persimmon bark

On my regular walking circuit I pass under a persimmon tree which drops fruit across the sidewalk in early fall. Joggers, walkers, bikers, strollers, and dogs make mush out of the ripened fruit. After stepping around smashed orange globes for several days I thought, “Maybe I should take some fruit home, strip out the seeds, and grow my own tree.” I think about lots of things while I walk and sometimes discover a keeper of an idea.

Courtesy of

As a woodworker I know that persimmon wood with its durability and beauty was once used in manufacturing golf club heads. And many mallets designed for striking wood chisels are carved from a block of persimmon.  As a gardener I know the ripened fruit from the tree can be baked in very tasty bread. The slow-growing tree has bark which resembles alligator skin and under ideal conditions may reach sixty feet in height though the Kansas Forest Service states that the average height after twenty years averages twenty to twenty-five feet[1].

Is it possible for a mild-mannered gardener to step into a phone booth and pop out as Super Gardener, the one who will start a persimmon tree from seed? I have read that persimmon propagation is difficult so I consulted the “The Reference Manual of Woody Plant Propagation” for expert advice. I learned that I needed to wait for the fruit to soften, remove the pulpy parts, and save the seeds[2]. My seeds dried in the shop over the winter giving two to three months of cold stratification just as though they were sprouting under the mother tree. I planted the seeds in a container filled with compost/soil mix in early February and waited to see what might happen.

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 And a tree is born! How amazing to watch the seed do its thing and become a tiny sprout.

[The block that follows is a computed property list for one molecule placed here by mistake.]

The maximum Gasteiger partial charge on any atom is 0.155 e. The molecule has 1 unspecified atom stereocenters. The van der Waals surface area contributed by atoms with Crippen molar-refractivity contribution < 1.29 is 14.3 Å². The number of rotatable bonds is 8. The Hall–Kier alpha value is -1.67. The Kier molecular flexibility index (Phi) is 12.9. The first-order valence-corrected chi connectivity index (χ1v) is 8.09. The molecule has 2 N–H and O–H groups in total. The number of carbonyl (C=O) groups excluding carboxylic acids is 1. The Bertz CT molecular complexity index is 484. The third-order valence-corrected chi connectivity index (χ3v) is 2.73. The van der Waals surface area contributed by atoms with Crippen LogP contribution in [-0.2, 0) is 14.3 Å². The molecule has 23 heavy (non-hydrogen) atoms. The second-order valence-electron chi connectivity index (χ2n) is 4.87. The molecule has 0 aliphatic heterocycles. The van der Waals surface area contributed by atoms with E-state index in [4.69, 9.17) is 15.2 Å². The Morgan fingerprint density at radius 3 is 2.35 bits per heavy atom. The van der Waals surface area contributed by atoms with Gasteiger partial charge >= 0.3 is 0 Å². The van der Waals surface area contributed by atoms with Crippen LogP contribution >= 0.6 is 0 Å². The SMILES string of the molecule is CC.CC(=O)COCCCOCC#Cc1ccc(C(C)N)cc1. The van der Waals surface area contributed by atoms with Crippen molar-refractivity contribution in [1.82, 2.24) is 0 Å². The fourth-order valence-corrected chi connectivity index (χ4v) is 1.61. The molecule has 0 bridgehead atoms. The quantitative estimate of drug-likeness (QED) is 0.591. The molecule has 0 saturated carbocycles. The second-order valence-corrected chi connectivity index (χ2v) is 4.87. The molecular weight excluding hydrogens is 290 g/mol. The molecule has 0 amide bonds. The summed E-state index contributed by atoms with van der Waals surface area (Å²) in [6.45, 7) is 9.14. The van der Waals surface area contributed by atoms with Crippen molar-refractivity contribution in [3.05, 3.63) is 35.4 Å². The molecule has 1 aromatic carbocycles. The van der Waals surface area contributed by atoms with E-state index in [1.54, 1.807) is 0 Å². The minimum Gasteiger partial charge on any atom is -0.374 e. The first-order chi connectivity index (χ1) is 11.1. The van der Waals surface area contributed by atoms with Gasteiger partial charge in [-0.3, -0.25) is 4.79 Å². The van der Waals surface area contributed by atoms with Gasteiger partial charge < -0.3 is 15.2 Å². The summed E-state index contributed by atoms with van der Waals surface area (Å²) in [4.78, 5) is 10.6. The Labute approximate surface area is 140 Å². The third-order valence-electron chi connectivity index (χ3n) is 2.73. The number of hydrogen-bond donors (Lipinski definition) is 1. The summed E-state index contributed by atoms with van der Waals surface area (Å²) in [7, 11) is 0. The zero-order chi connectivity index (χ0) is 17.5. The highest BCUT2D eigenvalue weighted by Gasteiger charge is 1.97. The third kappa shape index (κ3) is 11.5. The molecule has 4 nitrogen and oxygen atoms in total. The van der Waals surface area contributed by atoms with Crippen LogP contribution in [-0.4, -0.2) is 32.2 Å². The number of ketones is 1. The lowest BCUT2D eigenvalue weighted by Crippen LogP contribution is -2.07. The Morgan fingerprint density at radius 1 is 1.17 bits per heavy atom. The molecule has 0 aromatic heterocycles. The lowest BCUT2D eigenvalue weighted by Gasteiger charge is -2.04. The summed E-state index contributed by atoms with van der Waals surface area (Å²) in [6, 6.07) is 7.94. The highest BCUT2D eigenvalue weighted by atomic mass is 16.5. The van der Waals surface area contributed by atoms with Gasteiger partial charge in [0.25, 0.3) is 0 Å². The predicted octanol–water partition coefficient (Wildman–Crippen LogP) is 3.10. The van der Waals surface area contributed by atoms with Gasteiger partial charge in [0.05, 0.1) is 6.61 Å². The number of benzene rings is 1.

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Yes, I know the growth process will take years, perhaps the remainder of my lifetime, before this seedling becomes an impressive tree. In some cases ten years pass before blooms and fruit appear on the common persimmon (diospyros virginiana). So what? I’m having a ball watching the progress.


Tiny feet follow me in the garden. Fern loves plants and in her play often tends her imaginary vegetable garden. She loves to harvest real stuff from the real garden and eats fresh basil as a snack. She’s waiting for Grandpa’s carrot crop to come in so we can enjoy an outdoor snack.


And August, who crawled for the first time yesterday, loves to move his baby scooter close enough to his mom’s plants that he can pull leaves and stuff them in his mouth. With his newly learned mobility I fear those plants are in jeopardy!

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Who knows? Perhaps my persimmon tree project will one day be part of their gardens.

In the meantime I will care for these seedlings and marvel at the wonders of the garden. James describes the winning attitude of the farmer who understands that while good seed, soil, proper levels of nutrients and sunshine are necessary for the harvest, patience must bind them all together.

Dear brothers and sisters, be patient as you wait for the Lord’s return. Consider the farmers who patiently wait for the rains in the fall and in the spring. They eagerly look for the valuable harvest to ripen. You, too, must be patient. Take courage, for the coming of the Lord is near.
James 5:7-8 NLT

Most of what we achieve in life demands a forward look mixed with heaps of patience.

The persimmon process I followed…

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I harvested the fruit selecting a few of the larger orbs scattered beside the walk.

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Remove the pulp by crushing the fruit gently between my fingers. Place the mush in a strainer and rinse away everything that is not a seed. Repeat as needed.

Dry the seeds on a paper towel or cloth to absorb any moisture. Place the seeds in a safe location so they are not knocked to the floor in a search for other items. I suggest including a label so others visiting the shop know the seeds are there on purpose.

Subject the seeds to cold over the winter.

Plant the seeds in early February (zone 7). Cover lightly (1/4”). Try to imagine how much debris would gather over the seeds in a normal fall to winter time segment. I’m learning that some seeds need to be buried while others want to be near the surface.

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Wait with patience. I had two seeds germinate about 1 month apart.

[1], accessed 8/13/19

[2] The Reference Manual of Woody Plan Propagation, Michael A. Dirr and Charles W. Heuser, Jr., page 119